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Armenia and Azerbaijan: Who, What, When, Where, and Why?

Updated: Sep 14, 2020

By Lauren Zakari

Image Via GeoCurrents

While the world's focus is on the current COVID-19 crisis, a seemingly inconsequential border skirmish threatens to escalate into a full-blown world war with Armenia and Azerbaijan at the forefront. These two relatively unknown Eurasian countries have been in conflict since the end of World War I, with a recent outbreak of violence that has garnered more attention from the global community than in years past. On July 12, the current ceasefire was broken and both countries engaged in a brutal confrontation, resulting in at least a dozen lives lost from both sides and rural villages terrorized by the hostility.

In order to understand the reason for these conflicts, it’s important to understand the events that lead to the present. Starting in 301 A.D., the Armenians became the first people to adopt Christianity as their state’s religion. This established them as the odd-ones-out in a mostly Muslim-dominated region. Throughout history, the Caucasus region has seen many rulers from the Persians to the Ottoman Empire, consistently highlighting the fact that the Armenians were an ethnic and religious minority. Skipping ahead to 1915 when the Ottoman Empire was on the decline, the Armenians faced a mass genocide by their neighbors in Turkey, who attempted to systematically exterminate the Armenian people. This left a scar on the now wounded Armenians with many fleeing the region to find asylum in other countries. 

In 1923, Stalin began creating new borders without considering the ethnic makeup of the region, separating a majority ethnically-Armenian region from Armenia (known currently as Nagorno-Karabakh, or Artsakh to Armenians). Throughout most of the Soviet rule, there weren’t any major conflicts until 1988 when the ethnic Armenians of the region began a campaign to join Armenia by taking over the Nagorno-Karabakh territory and much of southern Azerbaijan. They claimed autonomy in the early 90s prompting a new war to emerge between the two countries. Ethnic tensions grew which prompted many peace agreements facilitated by Russia and the United States. Since 1994, Armenia and Azerbaijan have been in an agreed ceasefire with intentions of resolving this land dispute, but nothing has been done, leaving the region on thin ice and with a constant threat of battle at the borders.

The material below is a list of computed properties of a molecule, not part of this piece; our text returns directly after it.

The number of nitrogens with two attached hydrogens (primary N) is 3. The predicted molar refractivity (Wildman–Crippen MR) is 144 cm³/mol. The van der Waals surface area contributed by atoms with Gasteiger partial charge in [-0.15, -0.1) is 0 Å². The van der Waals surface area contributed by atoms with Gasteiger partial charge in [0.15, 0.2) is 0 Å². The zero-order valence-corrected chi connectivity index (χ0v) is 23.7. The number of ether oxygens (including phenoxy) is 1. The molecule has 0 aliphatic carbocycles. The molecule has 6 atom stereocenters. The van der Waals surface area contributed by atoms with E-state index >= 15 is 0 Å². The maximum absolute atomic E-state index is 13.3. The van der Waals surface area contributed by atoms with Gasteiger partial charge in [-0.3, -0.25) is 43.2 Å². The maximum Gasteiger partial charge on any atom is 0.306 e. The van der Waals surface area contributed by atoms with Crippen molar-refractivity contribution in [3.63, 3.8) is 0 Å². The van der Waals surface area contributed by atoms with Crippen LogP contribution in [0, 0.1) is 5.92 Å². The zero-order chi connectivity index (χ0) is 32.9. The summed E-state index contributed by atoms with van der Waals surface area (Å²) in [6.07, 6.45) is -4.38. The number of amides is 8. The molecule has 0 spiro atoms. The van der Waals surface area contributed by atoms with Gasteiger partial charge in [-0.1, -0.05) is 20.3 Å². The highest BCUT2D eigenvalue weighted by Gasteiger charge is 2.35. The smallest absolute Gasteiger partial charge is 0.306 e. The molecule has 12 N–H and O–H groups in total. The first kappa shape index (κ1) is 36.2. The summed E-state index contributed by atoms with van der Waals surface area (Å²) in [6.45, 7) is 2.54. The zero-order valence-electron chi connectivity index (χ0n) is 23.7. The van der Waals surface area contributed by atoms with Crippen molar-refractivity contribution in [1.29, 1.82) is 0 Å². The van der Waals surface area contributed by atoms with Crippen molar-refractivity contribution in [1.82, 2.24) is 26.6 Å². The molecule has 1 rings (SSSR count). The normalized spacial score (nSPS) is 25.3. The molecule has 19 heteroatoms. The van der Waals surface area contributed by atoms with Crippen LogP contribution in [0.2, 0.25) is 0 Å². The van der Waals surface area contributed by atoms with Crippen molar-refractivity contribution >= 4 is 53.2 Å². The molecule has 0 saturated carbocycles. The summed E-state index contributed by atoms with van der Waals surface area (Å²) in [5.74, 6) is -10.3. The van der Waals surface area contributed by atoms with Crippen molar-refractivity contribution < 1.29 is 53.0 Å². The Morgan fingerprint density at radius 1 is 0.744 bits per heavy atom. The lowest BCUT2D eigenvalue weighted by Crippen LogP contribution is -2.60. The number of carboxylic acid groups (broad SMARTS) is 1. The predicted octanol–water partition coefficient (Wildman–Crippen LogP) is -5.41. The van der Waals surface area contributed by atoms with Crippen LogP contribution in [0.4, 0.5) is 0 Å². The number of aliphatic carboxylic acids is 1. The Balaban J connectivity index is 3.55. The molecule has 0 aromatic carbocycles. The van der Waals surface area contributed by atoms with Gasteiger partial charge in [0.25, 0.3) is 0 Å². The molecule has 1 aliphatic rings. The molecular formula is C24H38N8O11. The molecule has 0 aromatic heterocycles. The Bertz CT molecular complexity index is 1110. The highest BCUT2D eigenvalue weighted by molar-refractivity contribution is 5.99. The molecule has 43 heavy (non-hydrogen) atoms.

Now, the fighting has begun yet again, but something about this time has caught the attention of many countries and organizations including the United Nations and the U.S. Recently, the House of Representatives passed the Pallone Agreement which calls for greater congressional oversight when it comes to the US military aid program, from which Azerbaijan receives $120 million in funds. In addition to this, there have been talks of a new peace agreement backed by Armenians that Azerbaijan has yet to agree to. This flare in violence has also mobilized the Armenian diaspora to respond. There have been protests against “Azerbaijani Aggression” in Belgium, Greece, Canada, and Los Angeles, with conflicts between Turkey/Azerbaijan protesters and Armenian protesters erupting at many of the Azerbaijani embassies. 

This may not seem like an issue that deserves international attention, but with many powerful allies invested in the region, a war between the two countries could result in further deepened identity conflicts and many casualties on both sides. For Armenians, this aggression feels reminiscent of the genocide that Turkey has yet to recognize. To the Azerbaijanis, Nagorno-Karabakh is their rightful land- one that they would do anything to protect. Neither side is willing to compromise on the issue, so for now, they will remain in the constant shift between peace and fighting. 

Written by writer Lauren Zakari

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